Ecuador is the place to come for maximum experience, minimum travelling time. This is the only country in the world where, in a single kaleidoscopic day, you can watch the dawn mists rise over the mighty Amazon rainforest; relax over a traditional Andean lunch overlooking a snowcapped volcano; then sip coconut water under a palm tree as the sun sets over the Pacific… all without setting foot in a plane.
Drive for twenty minutes in Ecuador and you often find yourself in another world; different climate, landscape, language and faces. Imagine what you could experience in two weeks, or more …
Bordered by Colombia to the north, Peru to the east and south, and the Pacific Ocean to the west, Ecuador comprises four main regions:
Ecuador’s Pacific Coast is an endless stretch of palm-lined beaches, mangrove swamps and colourful fishing villages. Explore inland a little way and find yourself in a jungly interior dotted with streams and waterfalls.
Take Me To Ecuador’s coastal HQ is nestled away in the laid back community of Las Tunas, where in some ways life has remained unchanged for decades. Help the fishermen pull in the morning’s catch and be rewarded with fresh fish for dinner; buy a pineapple from the seller as he stops his bicycle to let the local donkeys meander across the road; pick up salsa tips from the kids on the beach … in Las Tunas you are part of the daily fabric of coastal life.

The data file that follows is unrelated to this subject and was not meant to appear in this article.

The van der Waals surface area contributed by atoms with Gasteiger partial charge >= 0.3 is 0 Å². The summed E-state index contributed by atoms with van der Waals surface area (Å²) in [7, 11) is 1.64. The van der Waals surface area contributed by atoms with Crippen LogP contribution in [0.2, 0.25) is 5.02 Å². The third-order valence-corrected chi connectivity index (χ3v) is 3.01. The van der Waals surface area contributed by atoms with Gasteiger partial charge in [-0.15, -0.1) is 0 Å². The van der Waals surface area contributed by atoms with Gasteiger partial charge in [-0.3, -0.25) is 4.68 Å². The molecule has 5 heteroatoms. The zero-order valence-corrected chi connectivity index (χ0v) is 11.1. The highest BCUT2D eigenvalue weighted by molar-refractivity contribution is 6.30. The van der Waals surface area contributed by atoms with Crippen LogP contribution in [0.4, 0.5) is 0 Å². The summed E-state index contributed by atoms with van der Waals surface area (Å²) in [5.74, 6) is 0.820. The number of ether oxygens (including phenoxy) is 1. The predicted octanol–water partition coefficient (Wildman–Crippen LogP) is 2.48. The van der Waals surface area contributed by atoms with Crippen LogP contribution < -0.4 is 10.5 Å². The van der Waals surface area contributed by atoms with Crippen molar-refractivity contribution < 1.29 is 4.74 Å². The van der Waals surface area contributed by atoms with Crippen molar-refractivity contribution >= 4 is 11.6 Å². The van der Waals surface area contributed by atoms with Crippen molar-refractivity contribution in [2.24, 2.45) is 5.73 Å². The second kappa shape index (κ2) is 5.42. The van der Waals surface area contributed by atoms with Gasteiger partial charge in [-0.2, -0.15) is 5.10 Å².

Life in Las Tunas might be ‘tranquilo’, but its location is unbeatable, with the world class waves and party scene of Montanita 30 minutes’ drive south and the Machalilla National Park 15 minutes to the north. This beautiful coastal preserve is home to many Galapagos species, including blue footed boobies, and is the best place to see humpbacked whales when they migrate from Antarctica to breed.
The whole coastal region is a food lovers’ paradise, featuring famous seafood dishes like ceviche and an abundance of exquisite tropical fruits. Adventure seekers will be just as spoilt for choice, with a plethora of options for that adrenaline fix: surfing, paragliding, mountain biking, diving, spearfishing… the coast has it all.
Located about 1000km from Ecuador’s mainland, the legendary Galapagos Islands are in fact the peaks of enormous underwater volcanoes. Never having been connected with the rest of the continent, Galapagos’ flora and fauna developed in complete isolation, creating a “melting pot” of species found nowhere else on earth. It was this uniqueness which inspired Charles Darwin’s theory of evolution, following his visit to the Islands in 1835. Today, the Galapagos Islands are a strictly protected National Park and a true wonder of nature.
Devoid of large predators, animals on the Galapagos show no fear of humans. As you explore, you’ll experience close encounters with marine and land iguanas, giant tortoises, penguins and seals, whilst blue footed boobies, frigate birds and albatross fly overhead. For a truly mind blowing experience, venture underwater, where divers can drift effortlessly past hammerhead sharks, turtles, manta rays, whale sharks and dolphins.